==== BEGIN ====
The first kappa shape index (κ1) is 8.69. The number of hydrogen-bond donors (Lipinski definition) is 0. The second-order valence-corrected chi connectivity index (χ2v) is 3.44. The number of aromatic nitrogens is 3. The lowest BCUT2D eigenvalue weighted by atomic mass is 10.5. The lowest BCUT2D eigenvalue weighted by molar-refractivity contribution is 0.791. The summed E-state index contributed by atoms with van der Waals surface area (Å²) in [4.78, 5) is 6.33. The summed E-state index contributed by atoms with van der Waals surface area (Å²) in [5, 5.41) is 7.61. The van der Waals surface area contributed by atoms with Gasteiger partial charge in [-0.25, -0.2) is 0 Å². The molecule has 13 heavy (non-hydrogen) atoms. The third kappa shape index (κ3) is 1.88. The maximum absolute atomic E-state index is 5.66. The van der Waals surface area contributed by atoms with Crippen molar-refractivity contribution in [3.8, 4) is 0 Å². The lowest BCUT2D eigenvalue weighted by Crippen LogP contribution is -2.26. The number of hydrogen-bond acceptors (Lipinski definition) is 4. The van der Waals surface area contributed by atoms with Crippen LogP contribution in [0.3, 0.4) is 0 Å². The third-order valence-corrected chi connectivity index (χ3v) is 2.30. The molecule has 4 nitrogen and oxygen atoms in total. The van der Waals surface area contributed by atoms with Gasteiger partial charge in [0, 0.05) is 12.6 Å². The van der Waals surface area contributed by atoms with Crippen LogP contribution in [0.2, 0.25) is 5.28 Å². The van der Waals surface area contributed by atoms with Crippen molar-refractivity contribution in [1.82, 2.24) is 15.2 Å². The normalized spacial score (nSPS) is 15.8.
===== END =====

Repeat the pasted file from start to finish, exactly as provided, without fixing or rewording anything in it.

The first kappa shape index (κ1) is 8.69. The number of hydrogen-bond donors (Lipinski definition) is 0. The second-order valence-corrected chi connectivity index (χ2v) is 3.44. The number of aromatic nitrogens is 3. The lowest BCUT2D eigenvalue weighted by atomic mass is 10.5. The lowest BCUT2D eigenvalue weighted by molar-refractivity contribution is 0.791. The summed E-state index contributed by atoms with van der Waals surface area (Å²) in [4.78, 5) is 6.33. The summed E-state index contributed by atoms with van der Waals surface area (Å²) in [5, 5.41) is 7.61. The van der Waals surface area contributed by atoms with Gasteiger partial charge in [-0.25, -0.2) is 0 Å². The molecule has 13 heavy (non-hydrogen) atoms. The third kappa shape index (κ3) is 1.88. The maximum absolute atomic E-state index is 5.66. The van der Waals surface area contributed by atoms with Crippen molar-refractivity contribution in [3.8, 4) is 0 Å². The lowest BCUT2D eigenvalue weighted by Crippen LogP contribution is -2.26. The number of hydrogen-bond acceptors (Lipinski definition) is 4. The van der Waals surface area contributed by atoms with Crippen LogP contribution in [0.3, 0.4) is 0 Å². The third-order valence-corrected chi connectivity index (χ3v) is 2.30. The molecule has 4 nitrogen and oxygen atoms in total. The van der Waals surface area contributed by atoms with Gasteiger partial charge in [0, 0.05) is 12.6 Å². The van der Waals surface area contributed by atoms with Crippen LogP contribution in [0.2, 0.25) is 5.28 Å². The van der Waals surface area contributed by atoms with Crippen molar-refractivity contribution in [1.82, 2.24) is 15.2 Å². The normalized spacial score (nSPS) is 15.8.